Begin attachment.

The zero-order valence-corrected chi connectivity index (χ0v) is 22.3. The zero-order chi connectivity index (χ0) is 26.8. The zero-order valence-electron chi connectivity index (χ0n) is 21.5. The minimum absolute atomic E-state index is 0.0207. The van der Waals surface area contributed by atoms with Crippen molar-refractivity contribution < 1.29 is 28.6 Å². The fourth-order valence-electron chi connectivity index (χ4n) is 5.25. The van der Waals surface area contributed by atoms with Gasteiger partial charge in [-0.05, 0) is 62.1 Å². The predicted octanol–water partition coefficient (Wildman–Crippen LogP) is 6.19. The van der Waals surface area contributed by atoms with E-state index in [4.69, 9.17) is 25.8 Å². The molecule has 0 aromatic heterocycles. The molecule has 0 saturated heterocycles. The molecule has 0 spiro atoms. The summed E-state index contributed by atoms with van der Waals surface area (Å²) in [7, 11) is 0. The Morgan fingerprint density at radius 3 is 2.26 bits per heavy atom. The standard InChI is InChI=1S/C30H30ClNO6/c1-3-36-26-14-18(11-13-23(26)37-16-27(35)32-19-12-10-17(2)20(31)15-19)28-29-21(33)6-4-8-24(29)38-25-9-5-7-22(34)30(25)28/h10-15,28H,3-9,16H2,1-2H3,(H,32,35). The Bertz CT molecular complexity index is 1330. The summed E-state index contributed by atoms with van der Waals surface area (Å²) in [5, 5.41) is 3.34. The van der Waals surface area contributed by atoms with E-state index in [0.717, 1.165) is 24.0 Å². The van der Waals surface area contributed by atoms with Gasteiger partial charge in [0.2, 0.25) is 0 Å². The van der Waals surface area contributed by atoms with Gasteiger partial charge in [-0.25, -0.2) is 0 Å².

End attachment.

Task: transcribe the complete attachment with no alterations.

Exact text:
The zero-order valence-corrected chi connectivity index (χ0v) is 22.3. The zero-order chi connectivity index (χ0) is 26.8. The zero-order valence-electron chi connectivity index (χ0n) is 21.5. The minimum absolute atomic E-state index is 0.0207. The van der Waals surface area contributed by atoms with Crippen molar-refractivity contribution < 1.29 is 28.6 Å². The fourth-order valence-electron chi connectivity index (χ4n) is 5.25. The van der Waals surface area contributed by atoms with Gasteiger partial charge in [-0.05, 0) is 62.1 Å². The predicted octanol–water partition coefficient (Wildman–Crippen LogP) is 6.19. The van der Waals surface area contributed by atoms with E-state index in [4.69, 9.17) is 25.8 Å². The molecule has 0 aromatic heterocycles. The molecule has 0 saturated heterocycles. The molecule has 0 spiro atoms. The summed E-state index contributed by atoms with van der Waals surface area (Å²) in [7, 11) is 0. The Morgan fingerprint density at radius 3 is 2.26 bits per heavy atom. The standard InChI is InChI=1S/C30H30ClNO6/c1-3-36-26-14-18(11-13-23(26)37-16-27(35)32-19-12-10-17(2)20(31)15-19)28-29-21(33)6-4-8-24(29)38-25-9-5-7-22(34)30(25)28/h10-15,28H,3-9,16H2,1-2H3,(H,32,35). The Bertz CT molecular complexity index is 1330. The summed E-state index contributed by atoms with van der Waals surface area (Å²) in [5, 5.41) is 3.34. The van der Waals surface area contributed by atoms with E-state index in [0.717, 1.165) is 24.0 Å². The van der Waals surface area contributed by atoms with Gasteiger partial charge in [0.2, 0.25) is 0 Å². The van der Waals surface area contributed by atoms with Gasteiger partial charge in [-0.25, -0.2) is 0 Å².